B-Corp News

Peas Be With You

You may not think of books and compost as the most obvious friends, but when it comes to Lulu and CompostNow, we have a lot more in common than you’d first guess. Our organizations are passionate about sustainability, building community, and always looking for reasons to play in the dirt!

Earlier this year, Lulu partnered with CompostNow to provide composting bins in our Morrisville, NC office. Thanks to that effort, we have diverted approximately 267 lbs of food scraps since Feb. 2017.

Lulu’s scraps will produce 67 lbs of rich compost, and avoid releasing 35 lbs of methane at the landfill.1 That’s enough to offset 1,517 miles driven by a car, or like parking it for 5.2 weeks.2 Even better, the compost can grow 27 tomato plants, yielding 135 delicious tomatoes.

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Earlier this week, we teamed up to meet in the Alliance Medical Ministry’s community garden- an organization that provides healthcare services to uninsured Wake County residents, one of the recipients of compost from CompostNow. We were pretty excited to close the loop and see what good our veggie scraps were up to.

Some may remember Lulu’s volunteer day with Alliance Medical Ministry last July- a productive day described as “roasty toasty”. https://betterthanyesterday.lulu.com/2016/07/19/blog-post-title-2/

Once our group arrived, Alliance’s Garden & Wellness Program Coordinator, Jesse Crouch, lead us through the garden.

We toured each bed and were encouraged along the way to eat various flowers and leaves. “Try it! It’s good!” Jesse exclaimed with an extended hand full of tiny flowers. “These are collard green flowers. That’s an arugula that’s gone to seed. You can still eat it. Those pink flowers are… something you can eat, but I can’t remember what it’s called.” Some of us were a little skeptical, but most gladly put freshly-picked greenery in our mouths.

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Jesse also taught us how to carefully transplant delicate, baby plants. We first mixed up a garden bed with compost and dirt. Then, we made a little well in the dirt to help water run towards the plant. Next, we opened a small hole for the plant, covered it with dirt, and whispered sweet nothings to ensure plant happiness.

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Here’s a QA Engineer, Andrea, in the zone as she pulls weeds from the onion and garlic beds

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Below is a tiny okra plant transplanted by one of our QA Engineers, Matt. It can’t be confirmed, but I’m pretty sure he later gave the okra the tiniest high-five and whispered “You got this!”

 

The Alliance garden also has two new beehives! We weren’t able to get up close and personal, but we did watch from a distance as the tiny bees fluttered to and fro with pollen covered bodies.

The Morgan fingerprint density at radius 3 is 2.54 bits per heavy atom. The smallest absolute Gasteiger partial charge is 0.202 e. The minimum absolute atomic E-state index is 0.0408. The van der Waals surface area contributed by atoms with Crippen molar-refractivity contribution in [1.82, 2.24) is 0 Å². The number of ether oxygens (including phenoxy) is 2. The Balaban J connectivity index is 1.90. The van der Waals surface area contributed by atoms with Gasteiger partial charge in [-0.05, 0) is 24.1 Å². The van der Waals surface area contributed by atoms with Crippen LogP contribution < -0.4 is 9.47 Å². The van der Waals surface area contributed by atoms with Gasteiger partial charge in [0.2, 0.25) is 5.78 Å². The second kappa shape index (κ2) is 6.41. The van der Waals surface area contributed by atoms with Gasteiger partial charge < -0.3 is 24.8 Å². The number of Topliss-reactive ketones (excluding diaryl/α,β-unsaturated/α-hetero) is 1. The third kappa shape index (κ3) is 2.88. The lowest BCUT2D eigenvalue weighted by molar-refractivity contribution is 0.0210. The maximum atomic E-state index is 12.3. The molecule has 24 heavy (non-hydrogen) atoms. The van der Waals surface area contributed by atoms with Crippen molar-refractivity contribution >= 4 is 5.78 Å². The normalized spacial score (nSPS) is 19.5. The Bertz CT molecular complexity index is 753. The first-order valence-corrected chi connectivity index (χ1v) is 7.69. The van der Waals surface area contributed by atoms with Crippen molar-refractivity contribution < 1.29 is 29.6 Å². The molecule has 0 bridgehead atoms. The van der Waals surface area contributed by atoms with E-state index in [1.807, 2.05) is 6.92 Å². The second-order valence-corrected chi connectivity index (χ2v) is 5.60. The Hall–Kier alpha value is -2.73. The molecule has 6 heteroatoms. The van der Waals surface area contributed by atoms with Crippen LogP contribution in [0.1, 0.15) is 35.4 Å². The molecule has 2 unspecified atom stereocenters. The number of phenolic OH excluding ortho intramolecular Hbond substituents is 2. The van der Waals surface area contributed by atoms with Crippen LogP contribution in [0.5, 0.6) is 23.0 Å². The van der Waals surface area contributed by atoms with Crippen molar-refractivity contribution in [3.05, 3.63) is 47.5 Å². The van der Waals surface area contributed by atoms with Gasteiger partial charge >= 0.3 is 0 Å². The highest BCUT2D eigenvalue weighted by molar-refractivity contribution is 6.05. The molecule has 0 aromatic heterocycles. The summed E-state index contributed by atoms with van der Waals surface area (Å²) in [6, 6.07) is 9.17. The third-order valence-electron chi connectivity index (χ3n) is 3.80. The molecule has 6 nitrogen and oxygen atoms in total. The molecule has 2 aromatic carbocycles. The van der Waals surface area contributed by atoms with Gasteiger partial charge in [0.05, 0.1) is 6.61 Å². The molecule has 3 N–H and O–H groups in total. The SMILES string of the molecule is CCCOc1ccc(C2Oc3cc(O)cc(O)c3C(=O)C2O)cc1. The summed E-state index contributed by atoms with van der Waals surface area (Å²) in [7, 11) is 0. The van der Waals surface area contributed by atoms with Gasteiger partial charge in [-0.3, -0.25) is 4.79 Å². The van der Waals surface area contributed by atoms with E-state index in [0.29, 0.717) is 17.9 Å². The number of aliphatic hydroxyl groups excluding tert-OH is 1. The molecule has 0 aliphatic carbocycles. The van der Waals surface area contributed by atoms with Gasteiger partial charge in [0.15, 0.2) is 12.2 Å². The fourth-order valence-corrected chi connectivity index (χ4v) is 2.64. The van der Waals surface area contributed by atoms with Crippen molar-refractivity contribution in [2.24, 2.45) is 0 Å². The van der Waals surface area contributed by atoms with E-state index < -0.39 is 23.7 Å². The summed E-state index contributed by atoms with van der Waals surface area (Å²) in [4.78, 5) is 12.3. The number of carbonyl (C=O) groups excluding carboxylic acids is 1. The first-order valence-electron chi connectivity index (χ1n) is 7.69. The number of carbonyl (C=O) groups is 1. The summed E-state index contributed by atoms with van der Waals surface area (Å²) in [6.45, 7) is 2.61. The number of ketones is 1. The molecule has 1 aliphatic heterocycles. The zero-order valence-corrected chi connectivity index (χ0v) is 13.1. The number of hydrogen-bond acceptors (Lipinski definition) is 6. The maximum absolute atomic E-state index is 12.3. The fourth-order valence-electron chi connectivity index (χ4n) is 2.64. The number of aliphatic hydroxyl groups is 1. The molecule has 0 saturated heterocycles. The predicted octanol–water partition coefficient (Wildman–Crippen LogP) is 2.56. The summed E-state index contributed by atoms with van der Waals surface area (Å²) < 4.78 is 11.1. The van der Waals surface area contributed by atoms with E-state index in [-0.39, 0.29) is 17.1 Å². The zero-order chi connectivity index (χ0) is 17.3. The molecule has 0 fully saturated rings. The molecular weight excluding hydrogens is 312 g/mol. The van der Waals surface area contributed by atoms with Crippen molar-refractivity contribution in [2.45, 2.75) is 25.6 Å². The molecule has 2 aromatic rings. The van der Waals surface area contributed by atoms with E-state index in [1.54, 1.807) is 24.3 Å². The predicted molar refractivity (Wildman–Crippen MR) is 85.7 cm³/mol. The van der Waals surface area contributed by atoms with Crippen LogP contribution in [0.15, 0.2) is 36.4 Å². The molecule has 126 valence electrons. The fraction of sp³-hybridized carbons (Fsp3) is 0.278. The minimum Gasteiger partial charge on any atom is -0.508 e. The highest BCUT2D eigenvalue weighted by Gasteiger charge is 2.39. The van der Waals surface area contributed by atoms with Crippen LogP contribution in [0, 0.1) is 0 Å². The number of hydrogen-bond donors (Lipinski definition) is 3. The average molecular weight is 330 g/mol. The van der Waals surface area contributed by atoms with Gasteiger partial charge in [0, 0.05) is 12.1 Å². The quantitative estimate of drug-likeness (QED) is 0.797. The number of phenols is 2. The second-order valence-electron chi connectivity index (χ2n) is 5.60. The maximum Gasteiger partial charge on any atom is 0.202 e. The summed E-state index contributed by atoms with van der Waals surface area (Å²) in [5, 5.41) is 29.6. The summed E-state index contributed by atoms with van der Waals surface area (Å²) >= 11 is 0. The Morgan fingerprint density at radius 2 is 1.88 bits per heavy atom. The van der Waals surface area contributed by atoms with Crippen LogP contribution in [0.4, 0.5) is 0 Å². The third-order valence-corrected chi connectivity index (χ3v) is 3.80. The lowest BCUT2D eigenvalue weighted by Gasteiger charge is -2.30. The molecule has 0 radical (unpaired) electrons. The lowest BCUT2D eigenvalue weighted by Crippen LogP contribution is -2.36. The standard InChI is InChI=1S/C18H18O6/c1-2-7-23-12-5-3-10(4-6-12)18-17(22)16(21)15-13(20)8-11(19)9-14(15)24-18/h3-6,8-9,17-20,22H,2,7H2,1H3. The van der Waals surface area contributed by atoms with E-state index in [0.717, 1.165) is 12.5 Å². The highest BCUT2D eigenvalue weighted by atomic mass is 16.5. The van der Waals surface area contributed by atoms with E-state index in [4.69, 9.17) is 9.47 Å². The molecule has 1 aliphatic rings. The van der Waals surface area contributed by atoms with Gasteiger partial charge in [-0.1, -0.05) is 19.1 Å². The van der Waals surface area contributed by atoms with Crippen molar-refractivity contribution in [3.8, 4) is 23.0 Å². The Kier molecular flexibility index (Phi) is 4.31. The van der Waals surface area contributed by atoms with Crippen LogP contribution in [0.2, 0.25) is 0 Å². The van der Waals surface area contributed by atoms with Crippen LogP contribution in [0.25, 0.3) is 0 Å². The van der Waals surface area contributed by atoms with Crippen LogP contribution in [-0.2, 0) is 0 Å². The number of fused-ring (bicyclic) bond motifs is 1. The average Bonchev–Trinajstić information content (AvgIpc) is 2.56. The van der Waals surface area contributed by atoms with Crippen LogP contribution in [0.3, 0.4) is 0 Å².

To help out the bee friends, we pulled bunches of weeds from their pollinator flower garden. You’re welcome, bees.

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To learn more about Alliance Medical Ministry, check out: http://www.alliancemedicalministry.org/

They’re hosting a Farm to Table fundraiser dinner that is sure to be amazing. You may get to eat the veggies we tended to on our volunteer garden day!

CompostNow services the Morrisville, NC Lulu office. We toss our food scraps and they pick them up every Friday to begin the decomposing process and make that beautiful, dark compost. Easy peasy.

Residents of the Triangle and surrounding area can learn more about CompostNow and get a free two-week trial: https://compostnow.org/offer/lulu/

Lulu has a Can-Do Attitude 

Join Team Lulu on a tour of the Sonoco Reclamation Center to celebrate Earth Month and expand our knowledge of the waste stream!

On a crisp, Carolina blue Thursday, we embarked on a journey alongside our LaCroix cans, yogurt cups, and other recyclables. Our eco-excitement electrified the air. Or, it may have been the rumblings of trucks and giant machinery sorting paper from cardboard, glass, plastics, and metals.

Recycling Truck

For some of us, the thought of recycling and environmentalism may conjure images of crunchy folks in Birkenstocks asking if you have a minute for the environment as you nervously pick up your pace and avoid all eye contact.

However, there’s another aspect of recycling that many people don’t consider – JOBS!

The Sonoco Reclamation Center in Raleigh, NC processes around 350 tons per day in two 10-hour shifts, with 4 hours for cleaning. At the time of our tour, the Sonoco team was processing items at a rate of 11.9 tons per hour.

A recent article from The News & Observer pointed to statistics showing that recycling plastic bottles employs around 1,700 people in the Carolinas. Likewise, if each household recycled just two additional plastic bottles a week, we could create 300 brand-spankin’ new jobs.